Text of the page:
The First Step to Recovery is Admitting You Have a Problem

I am addicted to chickens. Big chickens, little chickens, white chickens, colourful chickens, roosters and chicks.

I had always known that I wanted a little hobby farm of my own one day. I didn’t need a large scale production, I just wanted a small flock of my very own animals to love on. I’d imagine myself like all those little videos you see online, loving on baby animals, taking funny videos of my animal antics and perhaps even teaching them tricks.

Last Spring when I moved in with Dan, he got the ball rolling on my dream. We fenced off sixteen acres of land surrounding the house with a section of pasture included. We spent a month of “team-building” and had built our first coop. We had a total of eleven laying hens and one rooster in our coop throughout the summer and this past winter. They have been great! We get on average about five or six eggs a day and some days are better than others and we end up with ten. The chickens are spoiled as far as chickens go. They get our veggie scraps from the house, the odd treat of meal worms and of course watermelon now and again. I got into the habit of trying to hand feed treats, and my determination has paid off. We now have several hens in the coop that will jump for treats. How can your heart not be happy with jumping chickens?!

With work being a little slower lately for Dan, we have had more time together here at the house. We’ve been trying to keep busy and get things done. How I know that I’m not the only one in the house with chicken fever, amidst his time off, Dan suggested we make another chicken coop. He had a plan, made some drawings and we began. Yes you heard me right, it was all Dan’s idea! We took an old truck canopy from his dad’s farm, fixed it onto a wooden frame and wired off the bottom for a covered run. We then decided to keep with the truck theme and construct a truck looking coop to accompany it. I couldn’t be more happy with how it all turned out, and believe it or not this time went a little smoother. I think we are definitely learning more about each other and working better together. I can’t wait for the snow to completely disappear so we can get this Polish Pickup Palace parked in the backyard.

This coop will serve as the introductory coop for our newest little flock members. It will fit perfectly inside of the big run we are planning on building for both coops to use. Introducing new chickens can be stressful for the birds and for the humans, but this should help to alleviate some of that. The already established flock we have will get a chance to interact with the new chickens through a wire screen before we let them all free range in their together. It will also help to keep any bugs or disease out of our flock by having this quarantine space.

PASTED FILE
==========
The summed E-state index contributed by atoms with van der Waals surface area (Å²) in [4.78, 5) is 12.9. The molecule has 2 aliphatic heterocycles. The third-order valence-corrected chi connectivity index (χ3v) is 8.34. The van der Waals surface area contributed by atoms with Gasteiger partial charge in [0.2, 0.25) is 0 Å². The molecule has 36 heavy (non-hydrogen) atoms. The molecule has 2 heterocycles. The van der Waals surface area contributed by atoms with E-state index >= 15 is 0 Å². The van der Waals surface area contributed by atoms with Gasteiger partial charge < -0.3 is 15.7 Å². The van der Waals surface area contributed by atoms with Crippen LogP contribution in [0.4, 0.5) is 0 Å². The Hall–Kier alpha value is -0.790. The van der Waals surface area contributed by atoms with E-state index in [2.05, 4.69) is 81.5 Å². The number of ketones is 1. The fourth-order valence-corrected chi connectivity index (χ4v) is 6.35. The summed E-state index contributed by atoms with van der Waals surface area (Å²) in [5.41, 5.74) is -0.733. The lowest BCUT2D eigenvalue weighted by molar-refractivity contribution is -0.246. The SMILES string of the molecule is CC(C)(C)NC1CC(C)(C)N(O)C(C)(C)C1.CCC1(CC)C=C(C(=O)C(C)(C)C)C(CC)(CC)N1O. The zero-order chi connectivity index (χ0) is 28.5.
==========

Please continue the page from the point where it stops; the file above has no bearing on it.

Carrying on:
And speaking of our newest little flock members, everyone is growing like weeds! We have six Polish babies that are currently residing out in the window of Dan’s man room which is attached to our garage. They will be the first bunch to make the move into the new coop. Inside in our laundry room we have six little Copper Maran babies. In a couple of weeks they will make the move into the man room to  get used to cooler temperatures before we also add them into the new coop.

We began the chick process with eight Polish babies, but with having any kind of livestock,

IMG_20160317_221940
Scissor beak

there is always a chance too for deadstock. Sadly, one of the little ones had what is called a scissor beak, meaning that the bottom and top beaks don’t align. The bottom beak on this
baby was skewed off to the one side and it makes it hard for them to be able to eat and drink. Try as we might, we gave it a chance but unfortunately lost this little one. We had two other little ones with other beak deformities, where the bottom beak hadn’t grown in properly and

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Lower beak deformity

was much much shorter than the top beak. This again makes it hard for them to eat and drink, and creates almost a double chin look which can cause food to become impacted. Again nature took its course and we have lost one of these two babies.
While we hold on to hope that the other will make it, only time will tell. That put’s us down to six Polish babies, who are all growing up so quickly. They are starting to get in the hair tufts or head feathers and continue to change daily. I can’t wait to see how they all grow.

 

Here are some updated pictures along with the names we have for some of them so far! Enjoy 🙂

 

One thought on “The First Step to Recovery is Admitting You Have a Problem

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